1. How you’re feeling before you smoke (and where, and when, and why…)
Critics of cannabis like to say it makes you lazy and stupid. I would disagree and say that pot doesn’t make you lazy, it just makes that laziness feel profound — and everyone deserves the right to be profoundly lazy if they want to.
Where you consume, who you do it with, the time of day and even what you ate earlier in the day can affect your experience. Smoking at the beginning of the day may help you get up and out of bed, while smoking at the end of the day may prepare you for bed. Eating an edible and heading to a club may be a helpful (or, for this author, essential) ingredient to get you on the dance floor, but eating the same edible before you head into a meditation class may bring your energy levels down.
At the end of the day, there’s only so much cannabis can do to shape your experience of it. Cannabis can alter or enhance an experience, but it can’t create them all on its own.
What mood you have going into your smoke session matters quite a bit too. Studies have shown that cannabis “dramatically increased” consumers’ perception of the “emotional significance” of incoming information. If you feel happy before you smoke, chances are you’ll have a happy outlook while you’re high.
By the same token, go into a smoke session in a bad mood and you may find yourself introspective and prone to ruminate or dwell on your anxieties. There’s nothing wrong with this, but it’s not that helpful if you’re trying to use cannabis to perk yourself up for a chatty dinner party.
2. How you consume it
One of the main levers to controlling your high is choosing the right consumption method, whether you’re inhaling cannabis (via smoking or vaping), or ingesting it via an edible, beverage, oil or tincture. The key difference is when you eat it, you’re functionally taking a different substance than when you smoke it, since the ratio between two types of THC — 11-hydroxy-THC, formed in the body when you eat it, and regular delta9-THC — is different. That’s why edibles give you a high that lasts longer.
If you do choose to inhale, how (and what) you inhale matters too. Vaporizer users often say the high is a bit more cerebral, cleaner and shorter lasting. Vaping offers more precise controls, too, so you can keep the heat low to target specific terpenes and cannabinoids.
Those who smoke will recognize the deeper, total-body feeling that a pipe or bong rip will bring; you’re often consuming larger quantities, quicker, and as a result you’ll often get more stoned than you would with a vape or joint.
3. Your biology
Once you’ve started consuming cannabis, your body’s biological processes start to kick in, which will also affect your high. Whether you were born male or female impacts how your endocannabinoid system processes the pot.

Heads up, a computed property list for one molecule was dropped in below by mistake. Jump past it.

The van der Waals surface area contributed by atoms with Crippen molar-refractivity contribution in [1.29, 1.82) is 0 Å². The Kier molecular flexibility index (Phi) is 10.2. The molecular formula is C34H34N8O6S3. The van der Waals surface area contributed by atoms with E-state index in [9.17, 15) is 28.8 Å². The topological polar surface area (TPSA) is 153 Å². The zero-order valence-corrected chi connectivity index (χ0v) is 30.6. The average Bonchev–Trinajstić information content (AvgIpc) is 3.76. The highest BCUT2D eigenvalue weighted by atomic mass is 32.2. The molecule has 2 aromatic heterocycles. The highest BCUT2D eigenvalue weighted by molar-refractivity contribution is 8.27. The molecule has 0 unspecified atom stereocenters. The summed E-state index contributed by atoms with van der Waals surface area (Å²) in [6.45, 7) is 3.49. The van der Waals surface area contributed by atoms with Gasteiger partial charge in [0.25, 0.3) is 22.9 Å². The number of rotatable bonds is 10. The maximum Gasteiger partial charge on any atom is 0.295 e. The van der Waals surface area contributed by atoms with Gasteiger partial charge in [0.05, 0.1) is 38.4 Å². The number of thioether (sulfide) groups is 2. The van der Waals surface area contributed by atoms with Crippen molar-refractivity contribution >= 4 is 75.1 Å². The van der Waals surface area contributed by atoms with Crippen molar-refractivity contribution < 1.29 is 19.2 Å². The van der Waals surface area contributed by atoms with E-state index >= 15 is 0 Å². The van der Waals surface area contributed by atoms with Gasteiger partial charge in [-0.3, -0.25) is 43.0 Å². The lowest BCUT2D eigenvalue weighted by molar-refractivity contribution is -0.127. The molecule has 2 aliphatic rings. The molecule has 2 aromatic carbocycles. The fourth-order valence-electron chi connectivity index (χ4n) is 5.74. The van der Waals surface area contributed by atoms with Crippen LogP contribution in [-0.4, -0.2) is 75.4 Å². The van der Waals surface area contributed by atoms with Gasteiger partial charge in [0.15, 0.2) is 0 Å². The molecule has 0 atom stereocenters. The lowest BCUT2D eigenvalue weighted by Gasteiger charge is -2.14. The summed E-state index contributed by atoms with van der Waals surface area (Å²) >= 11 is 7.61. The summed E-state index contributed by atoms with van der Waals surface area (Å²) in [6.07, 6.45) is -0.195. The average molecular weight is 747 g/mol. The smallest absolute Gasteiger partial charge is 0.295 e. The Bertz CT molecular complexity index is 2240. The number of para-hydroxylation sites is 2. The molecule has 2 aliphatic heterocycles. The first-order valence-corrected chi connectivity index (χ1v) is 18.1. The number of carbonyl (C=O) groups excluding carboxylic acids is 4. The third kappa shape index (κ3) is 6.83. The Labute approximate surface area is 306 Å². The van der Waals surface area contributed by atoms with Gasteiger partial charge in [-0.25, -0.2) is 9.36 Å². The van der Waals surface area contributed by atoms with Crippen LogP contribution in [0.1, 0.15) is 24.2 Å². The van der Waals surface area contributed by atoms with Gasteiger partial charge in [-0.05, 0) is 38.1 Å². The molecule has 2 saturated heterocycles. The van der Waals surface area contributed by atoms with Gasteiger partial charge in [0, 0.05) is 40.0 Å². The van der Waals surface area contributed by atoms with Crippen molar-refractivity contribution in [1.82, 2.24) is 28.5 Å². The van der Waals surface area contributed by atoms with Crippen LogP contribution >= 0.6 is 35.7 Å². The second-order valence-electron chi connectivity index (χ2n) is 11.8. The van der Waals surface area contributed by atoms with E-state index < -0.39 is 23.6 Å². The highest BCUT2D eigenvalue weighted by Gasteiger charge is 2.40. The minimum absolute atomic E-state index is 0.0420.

According to one 2010 study, the influence of cannabis on sexual behaviour and arousability is “dose-dependent in both men and women, although only women report facilitatory effects.”
Males are also thought to have higher sensitivity to certain effects from the CB1 receptors, which are mostly responsible for the feeling of being high (rather than the CB2 receptors, which are concentrated further away from the brain), than women.
And then, there’s the biggest variable of all: DNA. Scientists are researching how DNA and the endocannabinoid system interact, and the general thinking is that eventually, the research will advance enough to be able to produce cannabis products that target an individual’s DNA.
4. How much you’re consuming and your tolerance level
How much you’ve smoked or eaten, and how regularly you smoke or eat that much cannabis, will also determine it. Over time, cannabis consumption will have a diminished effect because a person’s tolerance has increased. Over time, the CB1 receptors in the brain get desensitized, and eventually internalized back into the cell they are on the surface of.
If this is the case, your high may feel a little less potent, or you may need more pot to get the same level of stoned. Some users have devised anecdotal methods for getting your groove back, so to speak, but one thing that tends to work for most people is simply taking a break for a little while.
5. What’s in your cannabis
It’s important not to forget that the quality, character, and chemical makeup of the cannabis does matter, too. The ratio between THC and CBD in the flower or edible will dictate its effect, as will its genetics. And then there’s the wild world of terpenes — essential oils found in cannabis flower that can augment the effect of cannabis in a myriad of different ways. A strain with high limonene content might perk you up; a strain high in myrcene might mellow you out.